- a legendary English outlaw of the 12th century, hero of many ballads, who robbed the rich to give to the poor: a popular model of courage, generosity and justice, as well as of skill in archery, he lived and presided over his band of followers chiefly in Sherwood Forest.
- John Bell,1831–79, Confederate general in the U.S. Civil War.
- Raymond Math·ew·son [math-yoo-suh n] /ˈmæθ yu sən/, 1881–1934, U.S. architect.
- Robin. Robin Hood.
- Thomas,1799–1845, English poet and humorist.
- Mount, a volcanic peak in N Oregon, in the Cascade Range. 11,253 feet (3430 meters).
- a legendary English outlaw of the reign of Richard I, who according to tradition lived in Sherwood Forest and robbed the rich to give to the poor
- a loose head covering either attached to a cloak or coat or made as a separate garment
- something resembling this in shape or use
- the US and Canadian name for bonnet (def. 3)
- the folding roof of a convertible car
- a hoodlike garment worn over an academic gown, indicating its wearer's degree and university
- falconry a close-fitting cover, placed over the head and eyes of a falcon to keep it quiet when not hunting
- biology a structure or marking, such as the fold of skin on the head of a cobra, that covers or appears to cover the head or some similar part
- (tr) to cover or provide with or as if with a hood
- slang short for hoodlum (def. 1)
- Robin See Robin Hood
- Samuel, 1st Viscount. 1724–1816, British admiral. He fought successfully against the French during the American Revolution and the French Revolutionary Wars
- Thomas. 1799–1845, British poet and humorist: his work includes protest poetry, such as The Song of the Shirt (1843) and The Bridge of Sighs (1844)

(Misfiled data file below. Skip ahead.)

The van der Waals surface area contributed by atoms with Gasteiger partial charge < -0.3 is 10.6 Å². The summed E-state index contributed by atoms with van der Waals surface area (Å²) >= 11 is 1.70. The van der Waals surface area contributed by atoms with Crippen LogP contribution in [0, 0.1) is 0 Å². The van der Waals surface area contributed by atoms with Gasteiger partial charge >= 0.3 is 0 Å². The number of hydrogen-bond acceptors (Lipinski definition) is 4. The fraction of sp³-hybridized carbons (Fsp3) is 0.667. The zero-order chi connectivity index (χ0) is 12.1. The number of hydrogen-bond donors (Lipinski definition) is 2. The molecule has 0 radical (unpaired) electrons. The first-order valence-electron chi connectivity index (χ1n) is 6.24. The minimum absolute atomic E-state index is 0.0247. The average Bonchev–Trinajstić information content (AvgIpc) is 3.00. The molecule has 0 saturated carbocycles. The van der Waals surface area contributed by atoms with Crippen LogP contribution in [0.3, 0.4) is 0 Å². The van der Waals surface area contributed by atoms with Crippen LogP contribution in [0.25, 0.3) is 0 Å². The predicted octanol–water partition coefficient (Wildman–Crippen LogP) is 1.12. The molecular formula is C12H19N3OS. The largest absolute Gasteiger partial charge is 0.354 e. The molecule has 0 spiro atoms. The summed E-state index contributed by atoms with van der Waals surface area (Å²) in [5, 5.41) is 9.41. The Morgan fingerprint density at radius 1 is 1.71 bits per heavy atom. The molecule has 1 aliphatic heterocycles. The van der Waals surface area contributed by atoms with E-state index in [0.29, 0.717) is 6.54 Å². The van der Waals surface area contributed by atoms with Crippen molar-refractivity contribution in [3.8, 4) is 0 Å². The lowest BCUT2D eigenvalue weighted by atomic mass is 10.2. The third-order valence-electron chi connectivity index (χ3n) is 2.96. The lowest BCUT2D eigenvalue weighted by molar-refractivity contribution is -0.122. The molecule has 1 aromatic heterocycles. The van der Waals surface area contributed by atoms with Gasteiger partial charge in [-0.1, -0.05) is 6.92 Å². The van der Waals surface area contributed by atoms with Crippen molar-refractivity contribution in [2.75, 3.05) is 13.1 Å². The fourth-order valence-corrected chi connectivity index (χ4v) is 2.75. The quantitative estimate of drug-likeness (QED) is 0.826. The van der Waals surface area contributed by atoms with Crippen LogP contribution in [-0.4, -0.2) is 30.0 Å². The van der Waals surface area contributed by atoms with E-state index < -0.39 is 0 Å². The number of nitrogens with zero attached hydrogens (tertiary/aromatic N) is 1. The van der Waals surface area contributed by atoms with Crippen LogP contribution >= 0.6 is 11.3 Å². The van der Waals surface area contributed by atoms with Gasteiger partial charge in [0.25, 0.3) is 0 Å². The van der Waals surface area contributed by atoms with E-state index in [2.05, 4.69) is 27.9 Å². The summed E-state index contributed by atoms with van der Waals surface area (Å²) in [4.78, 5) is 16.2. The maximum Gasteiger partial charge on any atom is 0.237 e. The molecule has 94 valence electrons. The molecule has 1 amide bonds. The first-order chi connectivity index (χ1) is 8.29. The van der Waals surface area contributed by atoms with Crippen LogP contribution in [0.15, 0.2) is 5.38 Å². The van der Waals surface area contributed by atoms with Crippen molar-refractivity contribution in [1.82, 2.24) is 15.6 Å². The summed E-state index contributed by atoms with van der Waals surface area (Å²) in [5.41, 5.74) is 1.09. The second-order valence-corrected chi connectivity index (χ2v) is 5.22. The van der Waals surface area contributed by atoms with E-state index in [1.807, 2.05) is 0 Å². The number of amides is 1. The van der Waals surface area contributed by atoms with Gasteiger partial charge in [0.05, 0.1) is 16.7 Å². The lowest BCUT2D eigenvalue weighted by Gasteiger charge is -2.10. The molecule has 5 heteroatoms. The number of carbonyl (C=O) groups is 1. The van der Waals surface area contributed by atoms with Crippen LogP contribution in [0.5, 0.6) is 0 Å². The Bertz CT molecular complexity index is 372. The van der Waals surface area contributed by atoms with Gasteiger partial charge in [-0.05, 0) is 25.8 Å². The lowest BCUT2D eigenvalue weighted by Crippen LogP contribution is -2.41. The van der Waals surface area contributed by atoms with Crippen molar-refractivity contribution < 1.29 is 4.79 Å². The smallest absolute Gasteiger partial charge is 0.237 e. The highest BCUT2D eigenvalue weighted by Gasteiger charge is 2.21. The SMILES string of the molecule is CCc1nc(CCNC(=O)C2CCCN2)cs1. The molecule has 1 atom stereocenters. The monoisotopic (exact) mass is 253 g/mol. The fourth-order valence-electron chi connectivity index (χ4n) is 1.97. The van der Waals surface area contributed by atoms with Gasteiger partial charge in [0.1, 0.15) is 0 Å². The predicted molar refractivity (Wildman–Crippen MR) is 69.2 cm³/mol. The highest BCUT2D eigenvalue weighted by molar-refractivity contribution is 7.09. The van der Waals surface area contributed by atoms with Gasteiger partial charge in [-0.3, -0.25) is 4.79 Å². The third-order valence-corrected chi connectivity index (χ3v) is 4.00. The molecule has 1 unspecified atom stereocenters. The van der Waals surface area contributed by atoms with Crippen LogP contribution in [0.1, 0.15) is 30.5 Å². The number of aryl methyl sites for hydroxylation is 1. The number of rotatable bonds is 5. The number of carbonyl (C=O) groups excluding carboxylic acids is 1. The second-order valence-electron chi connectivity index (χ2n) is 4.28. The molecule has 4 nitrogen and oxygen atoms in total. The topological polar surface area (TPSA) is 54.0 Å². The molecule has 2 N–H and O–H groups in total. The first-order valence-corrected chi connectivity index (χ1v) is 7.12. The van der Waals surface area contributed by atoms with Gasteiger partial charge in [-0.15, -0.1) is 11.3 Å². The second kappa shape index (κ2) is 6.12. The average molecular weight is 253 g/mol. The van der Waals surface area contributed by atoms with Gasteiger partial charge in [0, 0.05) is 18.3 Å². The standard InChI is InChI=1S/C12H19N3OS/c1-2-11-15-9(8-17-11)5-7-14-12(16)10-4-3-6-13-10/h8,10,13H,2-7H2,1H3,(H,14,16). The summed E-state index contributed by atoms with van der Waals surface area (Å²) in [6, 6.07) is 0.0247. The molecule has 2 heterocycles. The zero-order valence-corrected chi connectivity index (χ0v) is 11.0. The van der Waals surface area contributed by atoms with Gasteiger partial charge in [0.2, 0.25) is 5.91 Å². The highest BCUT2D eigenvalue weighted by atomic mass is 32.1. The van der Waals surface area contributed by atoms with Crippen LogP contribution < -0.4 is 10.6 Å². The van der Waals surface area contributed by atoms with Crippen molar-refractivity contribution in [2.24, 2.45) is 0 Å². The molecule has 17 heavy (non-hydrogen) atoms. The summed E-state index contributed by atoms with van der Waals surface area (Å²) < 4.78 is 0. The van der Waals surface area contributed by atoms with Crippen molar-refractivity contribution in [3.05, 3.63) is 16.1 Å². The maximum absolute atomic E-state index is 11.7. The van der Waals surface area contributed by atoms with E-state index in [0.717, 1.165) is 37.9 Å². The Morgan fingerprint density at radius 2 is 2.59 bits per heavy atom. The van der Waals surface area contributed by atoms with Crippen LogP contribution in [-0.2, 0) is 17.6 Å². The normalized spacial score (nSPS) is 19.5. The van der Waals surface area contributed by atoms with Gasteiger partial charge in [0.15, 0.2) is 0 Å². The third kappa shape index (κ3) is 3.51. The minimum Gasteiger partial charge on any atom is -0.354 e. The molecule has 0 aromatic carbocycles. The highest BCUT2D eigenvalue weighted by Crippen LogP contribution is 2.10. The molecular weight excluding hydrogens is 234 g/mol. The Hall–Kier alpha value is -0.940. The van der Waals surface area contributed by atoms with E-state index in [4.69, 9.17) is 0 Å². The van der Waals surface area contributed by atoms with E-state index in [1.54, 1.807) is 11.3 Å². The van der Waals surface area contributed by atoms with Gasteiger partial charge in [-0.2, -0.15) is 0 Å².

Word Origin and History for robin hood
"covering," Old English hod "hood," from Proto-Germanic *hodaz (cf. Old Saxon, Old Frisian hod "hood," Middle Dutch hoet, Dutch hoed "hat," Old High German huot "helmet, hat," German Hut "hat," Old Frisian hode "guard, protection"), from PIE *kadh- "cover" (see hat).
Modern spelling is early 1400s to indicate a "long" vowel, which is no longer pronounced as such. Meaning "removable cover for an automobile engine" attested by 1905. Little Red Riding Hood (1729) translates Charles Perrault's Petit Chaperon Rouge ("Contes du Temps Passé" 1697).
"gangster," 1930, American English, shortened form of hoodlum.
"to put a hood on," c.1200, from hood (n.1). Related: Hooded; hooding.
shortened form of neighborhood, by 1987, U.S. black slang.
A legendary robber of the Middle Ages in England, who stole from the rich and gave to the poor. An excellent archer, he lived in Sherwood Forest with the fair Maid Marian, the stalwart Little John, the priest Friar Tuck, the musician Allan-a-Dale, and others who helped him rob rich landlords and thwart his chief enemy, the sheriff of Nottingham.